Adobe is also an ancient building technique that is enjoying a rebirth. There are adobe villages in the American Southwest that have lasted hundreds of years, and if that doesn't convince you that there is something to these methods, then nothing will. Another perk I didn't know about before is that earth shelters absorb sound, smells, moisture and moderate humidity. This means no mold, a more silent home, and a more comfortable environment. All at a fraction of the cost we would pay for a home like the Jones have down the street. And there is no reason for a owner built home (or even one partially owner built) to loo like something out of the seventies. With a little foreplanning and logic, a home could be designed and created that will be pleasing and envied instead of ridiculed. Did I mention the inexpensiveness of natural building?
If you'd like to know more, or know someone who would enjoy it, get a grip on a book called "The Art of Natural Building", edited by Kennedy, Smith, and Wanek.
Well, time to get a kidlet in the tub, talk to you later!
Sunday, March 26, 2006
A friend pointed out to me that it's been a long time since I posted a blog, so here I am.
I suffer from the bad habit sometimes of getting too into whatever reasearch I'm doing for my latest book/story. For the past number of years, I've been captivated with the idea of homesteading. My family and I did try some sort of self sufficency many years ago, in Northern Ontario. I was teaching myself how to trap and track, grow vegetables and herbs, we started to raise chickens for eggs (although, truth be told, they made me nervous). I learned how to make a stone wall, how to make my own bread, how to preserve and scads more. But my one regret was that life dealt me a deck of cards that took me away from all that. True, I am happier these days; in a new relationship with two great kids and a pretty good job...but it seems that my heart really wants to just get back to the land.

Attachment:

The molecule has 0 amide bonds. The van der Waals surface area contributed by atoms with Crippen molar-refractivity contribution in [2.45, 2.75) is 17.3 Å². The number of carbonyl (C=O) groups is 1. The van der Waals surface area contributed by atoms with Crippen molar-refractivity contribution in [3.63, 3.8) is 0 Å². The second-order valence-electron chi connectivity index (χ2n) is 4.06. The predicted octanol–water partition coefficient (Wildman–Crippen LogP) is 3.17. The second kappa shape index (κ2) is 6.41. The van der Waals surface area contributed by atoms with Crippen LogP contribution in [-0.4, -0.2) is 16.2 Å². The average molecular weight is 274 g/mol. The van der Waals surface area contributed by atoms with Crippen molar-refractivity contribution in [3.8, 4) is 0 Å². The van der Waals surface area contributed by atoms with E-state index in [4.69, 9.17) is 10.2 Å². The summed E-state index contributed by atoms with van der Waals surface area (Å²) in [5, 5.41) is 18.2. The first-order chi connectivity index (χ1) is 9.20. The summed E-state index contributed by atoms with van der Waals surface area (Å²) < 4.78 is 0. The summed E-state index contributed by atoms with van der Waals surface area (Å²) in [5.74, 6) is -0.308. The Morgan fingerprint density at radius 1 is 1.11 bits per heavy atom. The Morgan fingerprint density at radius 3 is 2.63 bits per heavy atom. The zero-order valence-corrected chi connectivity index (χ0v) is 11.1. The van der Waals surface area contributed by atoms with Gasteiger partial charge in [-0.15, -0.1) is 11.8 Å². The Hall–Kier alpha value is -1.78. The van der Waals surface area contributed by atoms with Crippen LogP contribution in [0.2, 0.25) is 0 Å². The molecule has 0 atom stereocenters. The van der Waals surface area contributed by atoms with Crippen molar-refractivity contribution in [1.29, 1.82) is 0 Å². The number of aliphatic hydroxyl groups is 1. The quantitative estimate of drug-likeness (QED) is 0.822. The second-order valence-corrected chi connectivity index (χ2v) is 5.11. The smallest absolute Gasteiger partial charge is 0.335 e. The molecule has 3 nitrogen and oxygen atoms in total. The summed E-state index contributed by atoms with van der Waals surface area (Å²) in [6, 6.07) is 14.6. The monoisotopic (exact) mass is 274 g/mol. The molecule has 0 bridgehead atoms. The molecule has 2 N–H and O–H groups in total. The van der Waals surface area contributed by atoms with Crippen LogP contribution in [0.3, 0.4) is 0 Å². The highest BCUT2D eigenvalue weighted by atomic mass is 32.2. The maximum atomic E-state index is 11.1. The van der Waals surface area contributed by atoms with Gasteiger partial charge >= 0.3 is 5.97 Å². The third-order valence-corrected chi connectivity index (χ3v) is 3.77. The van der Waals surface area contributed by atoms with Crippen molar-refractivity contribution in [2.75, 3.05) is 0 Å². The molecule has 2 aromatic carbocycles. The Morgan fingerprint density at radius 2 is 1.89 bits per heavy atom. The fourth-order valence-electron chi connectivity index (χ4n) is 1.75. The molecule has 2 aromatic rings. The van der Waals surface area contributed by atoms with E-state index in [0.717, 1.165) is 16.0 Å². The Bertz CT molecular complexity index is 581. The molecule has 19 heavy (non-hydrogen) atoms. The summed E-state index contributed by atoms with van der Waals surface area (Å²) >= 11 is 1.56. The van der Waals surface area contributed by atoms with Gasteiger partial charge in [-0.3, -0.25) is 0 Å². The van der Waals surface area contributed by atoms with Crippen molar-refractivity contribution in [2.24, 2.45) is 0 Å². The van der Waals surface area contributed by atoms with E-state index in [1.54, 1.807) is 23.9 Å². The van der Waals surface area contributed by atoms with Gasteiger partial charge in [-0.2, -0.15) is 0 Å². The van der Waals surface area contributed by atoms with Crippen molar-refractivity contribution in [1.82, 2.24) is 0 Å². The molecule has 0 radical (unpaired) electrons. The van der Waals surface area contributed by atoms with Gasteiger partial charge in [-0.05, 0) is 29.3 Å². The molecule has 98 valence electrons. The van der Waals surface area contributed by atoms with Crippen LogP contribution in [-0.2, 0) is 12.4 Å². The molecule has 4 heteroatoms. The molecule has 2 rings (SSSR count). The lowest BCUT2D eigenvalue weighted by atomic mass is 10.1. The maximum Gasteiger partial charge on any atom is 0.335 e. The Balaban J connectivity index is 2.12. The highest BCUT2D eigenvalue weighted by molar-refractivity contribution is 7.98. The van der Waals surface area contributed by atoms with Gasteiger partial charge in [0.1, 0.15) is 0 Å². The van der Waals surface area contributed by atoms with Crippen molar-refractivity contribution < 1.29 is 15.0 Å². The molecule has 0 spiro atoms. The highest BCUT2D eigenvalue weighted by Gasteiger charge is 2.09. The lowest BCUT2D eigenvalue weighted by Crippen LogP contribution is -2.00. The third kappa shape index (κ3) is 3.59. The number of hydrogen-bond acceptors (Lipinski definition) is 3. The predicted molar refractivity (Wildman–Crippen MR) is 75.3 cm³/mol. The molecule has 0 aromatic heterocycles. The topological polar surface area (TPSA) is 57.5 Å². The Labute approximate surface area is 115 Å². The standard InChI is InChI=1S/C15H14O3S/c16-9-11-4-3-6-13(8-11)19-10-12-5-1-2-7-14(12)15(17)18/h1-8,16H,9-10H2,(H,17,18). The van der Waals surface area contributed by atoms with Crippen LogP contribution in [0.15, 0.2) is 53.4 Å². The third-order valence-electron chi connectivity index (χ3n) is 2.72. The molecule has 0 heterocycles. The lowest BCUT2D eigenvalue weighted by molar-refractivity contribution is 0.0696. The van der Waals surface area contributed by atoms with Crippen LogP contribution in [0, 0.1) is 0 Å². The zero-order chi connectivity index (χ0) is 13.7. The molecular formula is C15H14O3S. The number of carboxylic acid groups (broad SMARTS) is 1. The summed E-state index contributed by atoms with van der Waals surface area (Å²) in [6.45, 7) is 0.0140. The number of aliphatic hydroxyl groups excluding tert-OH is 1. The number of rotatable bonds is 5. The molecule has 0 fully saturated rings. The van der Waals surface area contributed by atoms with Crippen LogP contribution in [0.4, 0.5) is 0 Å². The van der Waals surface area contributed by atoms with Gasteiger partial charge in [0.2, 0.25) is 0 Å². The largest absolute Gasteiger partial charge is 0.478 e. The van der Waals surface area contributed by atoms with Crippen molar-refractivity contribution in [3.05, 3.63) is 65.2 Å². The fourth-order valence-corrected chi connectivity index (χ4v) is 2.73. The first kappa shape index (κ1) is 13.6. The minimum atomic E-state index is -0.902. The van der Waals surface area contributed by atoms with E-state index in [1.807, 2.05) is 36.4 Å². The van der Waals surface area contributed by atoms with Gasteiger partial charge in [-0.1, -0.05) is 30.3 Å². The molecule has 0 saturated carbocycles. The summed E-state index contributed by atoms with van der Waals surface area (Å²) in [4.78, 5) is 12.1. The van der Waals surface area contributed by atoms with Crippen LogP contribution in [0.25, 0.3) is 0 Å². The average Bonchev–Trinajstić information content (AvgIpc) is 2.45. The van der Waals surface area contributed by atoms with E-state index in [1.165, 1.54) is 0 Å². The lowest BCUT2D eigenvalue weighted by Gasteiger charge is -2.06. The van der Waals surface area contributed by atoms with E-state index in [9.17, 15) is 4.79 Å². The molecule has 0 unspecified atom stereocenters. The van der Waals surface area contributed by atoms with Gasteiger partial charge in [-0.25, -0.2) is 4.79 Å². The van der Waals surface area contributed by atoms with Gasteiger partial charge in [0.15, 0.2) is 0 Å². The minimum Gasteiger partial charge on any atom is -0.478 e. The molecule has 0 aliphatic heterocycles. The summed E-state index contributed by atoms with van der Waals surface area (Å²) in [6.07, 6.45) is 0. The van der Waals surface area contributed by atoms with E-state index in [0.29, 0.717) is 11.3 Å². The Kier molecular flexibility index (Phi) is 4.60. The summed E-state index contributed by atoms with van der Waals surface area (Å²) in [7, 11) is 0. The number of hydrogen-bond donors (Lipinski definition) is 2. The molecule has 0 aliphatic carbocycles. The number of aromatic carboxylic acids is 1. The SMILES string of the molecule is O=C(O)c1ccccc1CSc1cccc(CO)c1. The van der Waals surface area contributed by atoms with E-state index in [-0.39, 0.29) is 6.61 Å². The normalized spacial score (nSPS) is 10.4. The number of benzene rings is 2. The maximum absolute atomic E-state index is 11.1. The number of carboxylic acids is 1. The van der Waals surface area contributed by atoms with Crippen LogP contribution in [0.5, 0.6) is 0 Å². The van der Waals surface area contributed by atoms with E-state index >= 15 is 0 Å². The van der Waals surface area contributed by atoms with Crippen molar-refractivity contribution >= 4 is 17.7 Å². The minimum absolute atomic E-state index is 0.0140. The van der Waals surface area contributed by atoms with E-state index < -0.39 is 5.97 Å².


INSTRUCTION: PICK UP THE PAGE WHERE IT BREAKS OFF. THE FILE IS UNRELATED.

Last year I joined a urban homesteading mailing list, pleased as all punch that there were others out there who felt as I did. I am now a co-owner and still thrilled that so many of us share the same enthusiasm for being a little more self sufficent. I have found so many sources for information that it can be mind boggling, it's hard not to dive head first into it all.
You might be wondering why this fascinates me so, well, let me explain.
When Hurricane Katrina made such a mess of things in New Orleans, it became clear to me how dependent we, as a society, have become. So my housemate and I started talking what if's. Not to far from here there is an old, mostly abandonded farmhouse, and it was my idea that if something were to happen, we would go there. The property has an older, but neglected garden, nearby running water and is on a main road. I thought (and still do think) that if a disaster strikes, I'm going to think of my family first and deal with the trespassing and squatting laws later. I have enough foraging skills that I could keep us from starving; but then I got to thinking...it wouldn't be enough. We would need to know how to provide for ourselves. The government would be too slow, it would up to us to keep us alive. Now, you might be thinking that this is an alarmist atittude, and maybe it is; but I am sometimes jolted awake at night by the knowledge that if disaster happened; I'm not ready.
I'm not going to run out and build a bomb shelter or stock my spare room with "in-case" food (although I do know folks who have done this), but what I am doing is learning the skills necessary to not only survive, but live in eventual comfort. I can sew quite well by hand, I'm learning all about eco-friendly building techniques (more on that later), re-learning how to make a fire the old way, and doing my part in trying to get a community garden running. There's more too, but my point is that I'm doing and not just worrying any more. I still want to get a piece of land and do things our way; but I recognize that I will probably have to keep working at my job to put enough money by. I'm a realist.
An impatient one, but a realist.
Next time, I'll tell you all about those eco-friendly building methods I mentioned earlier.